Seduced by the Pomme D’amour

Awwwwe…the tomato with its smooth shiny skin, voluptuous curves and natural beauty; so sweet and tart. You can’t help but stare…but please don’t stop there. Then you have to touch it, hold it, taste it and savor every color, shape, size and variety that you can get your hands on. It’s no wonder the French gave it the name pomme d’amour or the “love apple.”

Surprisingly, the Italians were uncharacteristically pragmatic and called it poma d’oro, or “gold apple,” because of the early tomato’s golden fruit. Some Italians called it poma Peruviana thus identifying the tomato’s Peruvian origin but by the middle of the 18th century, the Peruvian native had managed to seduce Italy and many other European countries and forever influence some of their signature dishes.

Today, in our California farmer’s markets, the tomato is at her peak. She is the star of our healthy daily diet. We eat tomatoes raw with basil, goat cheese, and olive oil sprinkled with kosher salt so we can savor their sweetness and tang. Then after their season passes, we eat them preserved in hearty soups and satisfyingly rich sauces to accompany our favorite pastas and rustic country breads topped with shavings of the best pungent Pecorino sheep’s milk cheese to warm and comfort us.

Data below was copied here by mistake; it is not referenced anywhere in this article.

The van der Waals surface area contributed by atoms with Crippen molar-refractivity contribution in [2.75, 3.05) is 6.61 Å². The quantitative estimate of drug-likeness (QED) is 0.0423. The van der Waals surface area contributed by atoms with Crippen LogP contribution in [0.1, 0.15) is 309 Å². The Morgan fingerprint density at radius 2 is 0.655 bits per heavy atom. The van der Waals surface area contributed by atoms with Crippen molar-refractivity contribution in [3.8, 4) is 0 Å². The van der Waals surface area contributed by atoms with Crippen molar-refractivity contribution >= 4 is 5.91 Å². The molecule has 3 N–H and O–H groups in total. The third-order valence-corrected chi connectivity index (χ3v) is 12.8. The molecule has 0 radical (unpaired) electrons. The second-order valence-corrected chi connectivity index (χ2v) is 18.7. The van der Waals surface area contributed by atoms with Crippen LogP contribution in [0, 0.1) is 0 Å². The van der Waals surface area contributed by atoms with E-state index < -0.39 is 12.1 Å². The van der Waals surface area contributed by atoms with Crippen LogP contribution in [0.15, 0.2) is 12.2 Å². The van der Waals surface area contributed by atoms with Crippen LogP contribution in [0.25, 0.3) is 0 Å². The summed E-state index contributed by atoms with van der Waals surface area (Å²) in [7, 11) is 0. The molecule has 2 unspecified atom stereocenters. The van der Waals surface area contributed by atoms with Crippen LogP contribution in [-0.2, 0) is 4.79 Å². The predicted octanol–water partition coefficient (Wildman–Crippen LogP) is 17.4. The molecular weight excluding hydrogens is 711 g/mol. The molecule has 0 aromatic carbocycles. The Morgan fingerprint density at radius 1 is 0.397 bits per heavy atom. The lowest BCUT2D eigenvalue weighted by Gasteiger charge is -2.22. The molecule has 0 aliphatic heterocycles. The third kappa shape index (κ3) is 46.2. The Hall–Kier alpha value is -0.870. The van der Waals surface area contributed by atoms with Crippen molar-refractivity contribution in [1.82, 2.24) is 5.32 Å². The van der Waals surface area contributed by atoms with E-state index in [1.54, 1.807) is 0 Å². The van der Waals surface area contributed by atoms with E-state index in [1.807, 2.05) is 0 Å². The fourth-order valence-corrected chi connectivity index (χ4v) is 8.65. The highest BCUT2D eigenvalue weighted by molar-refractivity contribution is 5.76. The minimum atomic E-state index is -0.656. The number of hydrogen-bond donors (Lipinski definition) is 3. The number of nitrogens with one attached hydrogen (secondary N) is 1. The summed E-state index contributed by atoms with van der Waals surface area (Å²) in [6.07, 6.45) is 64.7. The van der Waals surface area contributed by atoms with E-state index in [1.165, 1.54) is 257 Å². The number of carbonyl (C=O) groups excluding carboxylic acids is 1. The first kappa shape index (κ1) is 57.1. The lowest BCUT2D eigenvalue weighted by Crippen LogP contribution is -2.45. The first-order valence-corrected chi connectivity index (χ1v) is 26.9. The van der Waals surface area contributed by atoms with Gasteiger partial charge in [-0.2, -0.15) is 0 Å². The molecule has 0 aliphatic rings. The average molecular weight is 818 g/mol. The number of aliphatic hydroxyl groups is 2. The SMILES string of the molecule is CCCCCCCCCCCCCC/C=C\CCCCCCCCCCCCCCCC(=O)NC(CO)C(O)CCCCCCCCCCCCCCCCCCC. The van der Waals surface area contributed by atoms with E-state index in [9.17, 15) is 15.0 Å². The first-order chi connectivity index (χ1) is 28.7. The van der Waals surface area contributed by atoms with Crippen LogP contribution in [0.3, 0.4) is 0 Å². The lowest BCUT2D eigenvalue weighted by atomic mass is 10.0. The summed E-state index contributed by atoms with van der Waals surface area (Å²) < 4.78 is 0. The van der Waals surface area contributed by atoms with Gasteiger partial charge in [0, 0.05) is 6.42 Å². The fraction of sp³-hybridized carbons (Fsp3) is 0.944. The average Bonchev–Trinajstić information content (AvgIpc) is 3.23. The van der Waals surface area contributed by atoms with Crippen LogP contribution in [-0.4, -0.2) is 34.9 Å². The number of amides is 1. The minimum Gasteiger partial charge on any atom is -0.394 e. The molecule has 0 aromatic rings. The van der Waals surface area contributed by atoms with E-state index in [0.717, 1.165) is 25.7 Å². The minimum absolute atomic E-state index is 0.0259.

Although botanically a fruit, tomatoes are thought of and served predominantly as a vegetable. Tomatoes, eggplants and bell peppers are all part of the Solanacea family. Tomatoes are the leader where vitamin C is concerned. A medium tomato (120 g) contains about 23 milligrams of vitamin C and will enhance iron absorption. And more importantly, you can indulge — it is very low in calories with only 21 calories per 100 grams. The tomato is a natural diuretic. and helps with the elimination of excess water being retained by the body. The most exciting news is that tomatoes contain lycopene (the chemical responsible for the red color). Lycopene is a phytochemical and is believed to have powerful anticancer properties, especially against prostate cancer. To get the greatest benefit and absorption of lycopene, tomatoes should be heated and served with olive oil.

Right now in midsummer, tomatoes are at the peak season of their season. Cherry tomatoes, plum tomatoes, pear tomatoes, grape tomatoes, golden tomatoes and heirloom tomatoes are just a few of the tomatoes available right now at your local Farmer’s Market. Always look for tomatoes free of bruises with smooth skin and always store tomatoes at room temperature.

So. when was the last time that anything that brought you so much pleasure and was actually good for you? Well, we have got two amazingly fresh, flavorful and quick recipes for you to try out and enjoy!

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